This led the Puerto Rican government to declare that it would default on the 73 billion dollar debt owed to Wall Street earlier this year. Washington proposed to resolve the crisis through the institution of a Financial Control Board. The Board never won support in Puerto Rico. Both pro-independence and right-wing parties in the country rejected the notion that Puerto Rico's economy should be placed in the hands of the vulture capitalist and banks that underwrite the nation's debt.

Some observers connect the debt crisis in Puerto Rico to the Greek debt crisis. However, Puerto Rico's crisis is more similar to the US city of Detroit, MI. Detroit was placed under the rule of a financial manager in 2013. The emergency manager, Kevin Orr, possesses deep links to the anti-union and pro-corporate law firm, Jones Day. Emergency management has effectively eliminated local governance in the city. It has since presided over the privatization of key public services after the city filed for bankruptcy for failing to pay debts owed to the likes of Barclay's bank.

This is the model that the US capitalist class has pushed for Puerto Rico. And in many respects, austerity and privatization have already ravaged the country. Almost half of the population lives in poverty. The median family income is 19,630, with 84 percent of youth growing up in poor neighborhoods. These conditions have been exacerbated by the government's proposed austerity measures for public education, health, and transportation programs. Poverty in Puerto Rico has decimated the population, as record numbers of Puerto Ricans consistently migrate away from the economic devastation.

US colonial control over the political administration of Puerto Rico is a key component to the economic crisis. Under the "Territorial Clause" of the US Constitution, Puerto Rico does not have the right to assert national sovereignty. This means that Puerto Rico can neither file bankruptcy nor ask for foreign aid outside of US permission. It cannot ask for credit or other financial assistance from the parasitic institutions of the World Bank and IMF. The destiny Puerto Rico currently lies in the hands of the very same US government that created the crisis.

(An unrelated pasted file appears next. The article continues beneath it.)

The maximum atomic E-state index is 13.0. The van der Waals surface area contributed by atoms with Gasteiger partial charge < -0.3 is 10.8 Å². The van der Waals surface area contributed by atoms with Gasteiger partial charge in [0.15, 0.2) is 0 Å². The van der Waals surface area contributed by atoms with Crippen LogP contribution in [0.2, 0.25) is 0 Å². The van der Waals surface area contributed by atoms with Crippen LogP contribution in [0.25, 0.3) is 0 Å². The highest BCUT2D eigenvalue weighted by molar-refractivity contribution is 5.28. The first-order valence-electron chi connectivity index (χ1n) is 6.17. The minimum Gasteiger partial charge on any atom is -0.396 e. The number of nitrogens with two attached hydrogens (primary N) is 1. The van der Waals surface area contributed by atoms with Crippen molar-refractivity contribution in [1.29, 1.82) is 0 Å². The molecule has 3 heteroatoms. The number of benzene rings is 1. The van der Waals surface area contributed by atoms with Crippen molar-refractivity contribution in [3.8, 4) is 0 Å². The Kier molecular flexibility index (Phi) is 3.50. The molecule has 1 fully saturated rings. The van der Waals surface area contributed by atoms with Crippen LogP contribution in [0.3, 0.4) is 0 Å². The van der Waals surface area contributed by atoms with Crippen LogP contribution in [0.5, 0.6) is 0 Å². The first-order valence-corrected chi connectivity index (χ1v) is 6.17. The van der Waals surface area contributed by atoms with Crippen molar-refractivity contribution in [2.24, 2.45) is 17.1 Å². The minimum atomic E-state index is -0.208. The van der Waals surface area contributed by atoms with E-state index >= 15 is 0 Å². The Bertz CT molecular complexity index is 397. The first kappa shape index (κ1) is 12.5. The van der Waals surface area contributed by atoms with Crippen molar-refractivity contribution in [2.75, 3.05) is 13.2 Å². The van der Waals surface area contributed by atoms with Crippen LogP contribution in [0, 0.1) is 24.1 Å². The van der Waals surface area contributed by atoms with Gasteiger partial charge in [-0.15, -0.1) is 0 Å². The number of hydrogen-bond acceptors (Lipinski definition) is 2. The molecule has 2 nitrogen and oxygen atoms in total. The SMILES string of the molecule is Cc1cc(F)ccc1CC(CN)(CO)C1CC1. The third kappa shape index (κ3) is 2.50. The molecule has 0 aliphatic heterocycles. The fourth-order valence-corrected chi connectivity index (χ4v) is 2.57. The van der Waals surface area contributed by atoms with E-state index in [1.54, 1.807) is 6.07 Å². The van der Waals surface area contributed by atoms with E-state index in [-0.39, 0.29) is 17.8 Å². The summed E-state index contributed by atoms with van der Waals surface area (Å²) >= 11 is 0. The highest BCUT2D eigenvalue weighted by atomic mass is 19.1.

Conclusion

Puerto Rico has been a colony of the US for over a century. Over this period, Washington has privileged the profits of US-based multinational corporations over the national development of the Puerto Rican masses. Puerto Rico has also been used as a strategic base for the US military to maintain hegemony in Latin America and the Caribbean. US colonialism in Puerto Rico has driven the nation into a debilitating crisis. Both the history of US colonialism and the contemporary dominance that the US exerts over the island Puerto Rico must be examined together to truly understand the current crisis.

Colonialism is an outdated mode of development. International Law has long declared colonialism a violation of the self-determination of nations and of peoples' fundamental human rights. However, the US has always played by a different set of rules. Washington has never been brought to the International Criminal Court or sanctioned by the UN Security Council for the numerous crimes against humanity on its record. Washington has received immunity from the institutions that enforce international law despite being the greatest purveyor of violence around the world.

Puerto Rico's destiny is ultimately tied to the worldwide struggle against global imperialism. Although Puerto Rico is the last colony under US possession, its position as a military and economic subject of the imperialist order is one shared by much of the Global South. Puerto Rico's colonial status must receive special attention, however, as it disallows the people of the nation to join forces with Latin America's shift toward integration or assert any act of independent development generally. The good news is that history shows that the Puerto Rican people will not abandon the struggle for independence and liberation. The bad is that it is uncertain whether people in the US will join them and condemn the forces that have left Puerto Rico in shambles.